here we are meeting the man behind the Sanskrit prayers, letting us know who he
really is, what he’s been through, and what kirtan has done for him: “Thirty
long years of doing it my way has brought me here / The road behind me is
littered with the ruins of decisions made in fear / Now I surrender.”





And this is what As
Kindred Spirits
is really about – the personal connection. Gaura himself
listened to nothing but kirtan until the age of nine, while most of the band
are also second generation Hare Krishna kids. “Essentially, we are family,” Gaura
says in an upcoming interview with YogaMates. “We grew up together playing
music and singing kirtan since before we can remember.”





It’s this intrinsic love for kirtan and for Krishna, the simple
kind that comes with growing up with them as part of your life, that makes Ten Million Moons really special. The
title song, for instance, finds Gaura at his best – singing a prayer to one of
Gaudiya Vaishnavism’s founders Nityananda Prabhu, softly and with heartfelt
devotion, all the weight of the original poet’s lyrics behind him. Worship
the Golden Lord (Bhaja Gauranga)
, a Bengali song used in Nilachala Mahaprabhu (a classic
devotional film that many of As Kindred
Spirits
grew up watching), is infused with an achingly beautiful
wistfulness that only genuine feeling can bring. And Pirate Song (Dina Dayal), with its
roaring call and response vocals, conjures up images of a pirate ship lit by
burning torches coursing along in the darkness, as its crew link arms and belt
out the chant in a spirit of lifelong comraderie.





Which
all comes back to the same point – Gaura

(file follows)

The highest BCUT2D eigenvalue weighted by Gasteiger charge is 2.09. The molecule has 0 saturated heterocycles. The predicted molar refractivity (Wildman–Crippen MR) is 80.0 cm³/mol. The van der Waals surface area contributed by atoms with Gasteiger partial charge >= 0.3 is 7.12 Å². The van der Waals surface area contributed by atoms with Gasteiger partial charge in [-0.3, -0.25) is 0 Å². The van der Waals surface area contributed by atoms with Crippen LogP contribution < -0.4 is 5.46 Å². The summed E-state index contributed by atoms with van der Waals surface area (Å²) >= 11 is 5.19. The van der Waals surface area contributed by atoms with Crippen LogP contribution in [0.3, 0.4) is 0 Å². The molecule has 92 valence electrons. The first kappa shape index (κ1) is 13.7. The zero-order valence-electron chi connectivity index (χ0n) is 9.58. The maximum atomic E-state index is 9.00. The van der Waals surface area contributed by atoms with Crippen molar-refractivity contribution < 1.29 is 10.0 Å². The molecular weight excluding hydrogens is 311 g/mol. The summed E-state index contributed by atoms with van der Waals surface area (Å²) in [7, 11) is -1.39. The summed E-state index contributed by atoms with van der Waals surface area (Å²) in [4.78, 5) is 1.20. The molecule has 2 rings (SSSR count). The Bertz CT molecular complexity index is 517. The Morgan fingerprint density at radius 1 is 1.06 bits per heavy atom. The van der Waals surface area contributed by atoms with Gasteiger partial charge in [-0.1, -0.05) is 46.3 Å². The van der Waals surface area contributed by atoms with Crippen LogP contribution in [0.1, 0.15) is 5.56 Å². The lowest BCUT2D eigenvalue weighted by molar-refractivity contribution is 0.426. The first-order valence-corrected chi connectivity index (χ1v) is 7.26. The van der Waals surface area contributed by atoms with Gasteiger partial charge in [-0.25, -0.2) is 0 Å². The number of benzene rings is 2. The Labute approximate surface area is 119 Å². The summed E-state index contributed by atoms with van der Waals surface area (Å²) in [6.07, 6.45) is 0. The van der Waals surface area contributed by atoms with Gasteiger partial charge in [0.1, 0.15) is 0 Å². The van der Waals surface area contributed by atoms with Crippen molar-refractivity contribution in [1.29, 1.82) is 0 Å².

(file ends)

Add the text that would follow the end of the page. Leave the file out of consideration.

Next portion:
Vani & As Kindred Spirits
are going to be big. They’ve been
enthusiastically praised by celebrated kirtan artists Dave Stringer and Jai
Uttal. Their album has been released under an imprint of Warner Bros. They’re embarking on a coast-to-coast tour of the US, as well as
international performances in Brazil,
India, Europe, and Africa. And they will be featured in this year’s Bhakti
Fest, the largest gathering of yoga musicians in the US. (Held from September
11-13 in Joshua Tree, California.)





The band
will also appear on Faith, Music and Culture, an interfaith religion
special to be broadcast Sunday June 7 on the CBS Television Network. The
program looks at modern music inspired within the varied cultures of four
religions: There’s a Jewish rap group, a Sufi orchestra, a Christian a capella
group, and, representing Vaishnavism, Gauravani
& As Kindred Spirits.





Their success elates those of us ISKCON members who felt our
hearts sink this March when we read Sara Eckel’s New York Times article Yoga
Enthusiasts Hear the Call of Kirtan
. In it, popular kirtan singer Krishna
Das said he was dismayed that many associate the chant “Hare Krishna” with
people who begged on the streets and danced in airports in the 1970s.





How surprised would he be to learn that this modern kirtan band, praised by his contemporaries and beloved by yoga audiences, are
comprised of the children of those very people?




For more information or to purchase the new album visit gauravani.com.